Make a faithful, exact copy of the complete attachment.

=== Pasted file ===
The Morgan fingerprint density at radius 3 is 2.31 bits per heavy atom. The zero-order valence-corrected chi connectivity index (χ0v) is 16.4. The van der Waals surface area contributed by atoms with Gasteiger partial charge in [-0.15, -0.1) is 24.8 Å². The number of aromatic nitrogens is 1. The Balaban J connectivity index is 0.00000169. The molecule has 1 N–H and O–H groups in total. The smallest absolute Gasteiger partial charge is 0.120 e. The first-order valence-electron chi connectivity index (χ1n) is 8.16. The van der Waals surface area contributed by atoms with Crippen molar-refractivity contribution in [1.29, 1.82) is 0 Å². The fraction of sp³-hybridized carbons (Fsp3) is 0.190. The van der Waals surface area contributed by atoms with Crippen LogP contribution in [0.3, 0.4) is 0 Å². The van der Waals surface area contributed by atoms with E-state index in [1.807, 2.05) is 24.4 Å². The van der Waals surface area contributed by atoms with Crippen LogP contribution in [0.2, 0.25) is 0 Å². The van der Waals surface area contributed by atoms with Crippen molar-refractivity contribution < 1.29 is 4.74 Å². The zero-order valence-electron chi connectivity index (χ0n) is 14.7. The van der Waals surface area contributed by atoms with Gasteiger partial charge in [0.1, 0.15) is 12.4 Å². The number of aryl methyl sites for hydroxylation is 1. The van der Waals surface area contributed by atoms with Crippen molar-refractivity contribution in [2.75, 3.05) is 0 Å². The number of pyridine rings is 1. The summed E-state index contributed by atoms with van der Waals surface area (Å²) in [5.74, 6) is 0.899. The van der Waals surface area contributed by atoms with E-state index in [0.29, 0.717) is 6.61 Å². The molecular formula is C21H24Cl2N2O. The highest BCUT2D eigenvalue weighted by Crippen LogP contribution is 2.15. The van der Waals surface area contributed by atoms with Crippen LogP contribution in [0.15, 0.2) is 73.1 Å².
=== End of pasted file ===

The Morgan fingerprint density at radius 3 is 2.31 bits per heavy atom. The zero-order valence-corrected chi connectivity index (χ0v) is 16.4. The van der Waals surface area contributed by atoms with Gasteiger partial charge in [-0.15, -0.1) is 24.8 Å². The number of aromatic nitrogens is 1. The Balaban J connectivity index is 0.00000169. The molecule has 1 N–H and O–H groups in total. The smallest absolute Gasteiger partial charge is 0.120 e. The first-order valence-electron chi connectivity index (χ1n) is 8.16. The van der Waals surface area contributed by atoms with Crippen molar-refractivity contribution in [1.29, 1.82) is 0 Å². The fraction of sp³-hybridized carbons (Fsp3) is 0.190. The van der Waals surface area contributed by atoms with Crippen LogP contribution in [0.3, 0.4) is 0 Å². The van der Waals surface area contributed by atoms with E-state index in [1.807, 2.05) is 24.4 Å². The van der Waals surface area contributed by atoms with Crippen LogP contribution in [0.2, 0.25) is 0 Å². The van der Waals surface area contributed by atoms with Crippen molar-refractivity contribution < 1.29 is 4.74 Å². The zero-order valence-electron chi connectivity index (χ0n) is 14.7. The van der Waals surface area contributed by atoms with Gasteiger partial charge in [0.1, 0.15) is 12.4 Å². The number of aryl methyl sites for hydroxylation is 1. The van der Waals surface area contributed by atoms with Crippen molar-refractivity contribution in [2.75, 3.05) is 0 Å². The number of pyridine rings is 1. The summed E-state index contributed by atoms with van der Waals surface area (Å²) in [5.74, 6) is 0.899. The van der Waals surface area contributed by atoms with E-state index in [0.29, 0.717) is 6.61 Å². The molecular formula is C21H24Cl2N2O. The highest BCUT2D eigenvalue weighted by Crippen LogP contribution is 2.15. The van der Waals surface area contributed by atoms with Crippen LogP contribution in [0.15, 0.2) is 73.1 Å².